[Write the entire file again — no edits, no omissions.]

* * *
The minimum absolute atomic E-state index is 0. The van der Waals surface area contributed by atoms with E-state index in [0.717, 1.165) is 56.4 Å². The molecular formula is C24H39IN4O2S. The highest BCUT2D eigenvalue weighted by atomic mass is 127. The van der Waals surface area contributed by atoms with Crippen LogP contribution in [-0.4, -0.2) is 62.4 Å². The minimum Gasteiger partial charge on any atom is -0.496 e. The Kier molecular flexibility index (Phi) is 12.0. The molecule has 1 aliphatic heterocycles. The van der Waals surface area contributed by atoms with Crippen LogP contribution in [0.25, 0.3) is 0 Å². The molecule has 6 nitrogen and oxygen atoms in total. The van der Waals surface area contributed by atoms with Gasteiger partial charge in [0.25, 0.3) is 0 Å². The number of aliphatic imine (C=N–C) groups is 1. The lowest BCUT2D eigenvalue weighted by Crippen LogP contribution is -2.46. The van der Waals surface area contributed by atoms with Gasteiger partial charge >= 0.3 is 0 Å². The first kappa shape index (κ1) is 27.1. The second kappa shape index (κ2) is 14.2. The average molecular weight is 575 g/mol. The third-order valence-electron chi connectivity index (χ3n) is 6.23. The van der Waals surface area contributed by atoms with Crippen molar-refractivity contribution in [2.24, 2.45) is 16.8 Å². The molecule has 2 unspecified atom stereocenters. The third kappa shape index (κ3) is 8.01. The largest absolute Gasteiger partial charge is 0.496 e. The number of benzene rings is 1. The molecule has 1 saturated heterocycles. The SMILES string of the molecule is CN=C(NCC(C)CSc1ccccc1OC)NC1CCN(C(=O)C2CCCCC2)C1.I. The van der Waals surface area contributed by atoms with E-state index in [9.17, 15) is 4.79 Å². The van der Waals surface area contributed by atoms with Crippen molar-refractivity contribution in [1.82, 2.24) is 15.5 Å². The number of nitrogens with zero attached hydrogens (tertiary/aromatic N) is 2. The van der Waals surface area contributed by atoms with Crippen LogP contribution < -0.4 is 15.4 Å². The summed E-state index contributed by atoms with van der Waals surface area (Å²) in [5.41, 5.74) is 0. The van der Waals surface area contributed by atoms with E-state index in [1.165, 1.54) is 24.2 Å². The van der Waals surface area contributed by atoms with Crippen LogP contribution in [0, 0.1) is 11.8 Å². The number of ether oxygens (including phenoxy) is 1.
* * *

The minimum absolute atomic E-state index is 0. The van der Waals surface area contributed by atoms with E-state index in [0.717, 1.165) is 56.4 Å². The molecular formula is C24H39IN4O2S. The highest BCUT2D eigenvalue weighted by atomic mass is 127. The van der Waals surface area contributed by atoms with Crippen LogP contribution in [-0.4, -0.2) is 62.4 Å². The minimum Gasteiger partial charge on any atom is -0.496 e. The Kier molecular flexibility index (Phi) is 12.0. The molecule has 1 aliphatic heterocycles. The van der Waals surface area contributed by atoms with Crippen LogP contribution in [0.25, 0.3) is 0 Å². The molecule has 6 nitrogen and oxygen atoms in total. The van der Waals surface area contributed by atoms with Gasteiger partial charge in [0.25, 0.3) is 0 Å². The number of aliphatic imine (C=N–C) groups is 1. The lowest BCUT2D eigenvalue weighted by Crippen LogP contribution is -2.46. The van der Waals surface area contributed by atoms with Gasteiger partial charge >= 0.3 is 0 Å². The first kappa shape index (κ1) is 27.1. The second kappa shape index (κ2) is 14.2. The average molecular weight is 575 g/mol. The third-order valence-electron chi connectivity index (χ3n) is 6.23. The van der Waals surface area contributed by atoms with Crippen molar-refractivity contribution in [2.24, 2.45) is 16.8 Å². The molecule has 2 unspecified atom stereocenters. The third kappa shape index (κ3) is 8.01. The largest absolute Gasteiger partial charge is 0.496 e. The number of benzene rings is 1. The molecule has 1 saturated heterocycles. The SMILES string of the molecule is CN=C(NCC(C)CSc1ccccc1OC)NC1CCN(C(=O)C2CCCCC2)C1.I. The van der Waals surface area contributed by atoms with E-state index in [9.17, 15) is 4.79 Å². The van der Waals surface area contributed by atoms with Crippen molar-refractivity contribution in [1.82, 2.24) is 15.5 Å². The number of nitrogens with zero attached hydrogens (tertiary/aromatic N) is 2. The van der Waals surface area contributed by atoms with Crippen LogP contribution < -0.4 is 15.4 Å². The summed E-state index contributed by atoms with van der Waals surface area (Å²) in [5.41, 5.74) is 0. The van der Waals surface area contributed by atoms with E-state index in [1.165, 1.54) is 24.2 Å². The van der Waals surface area contributed by atoms with Crippen LogP contribution in [0, 0.1) is 11.8 Å². The number of ether oxygens (including phenoxy) is 1.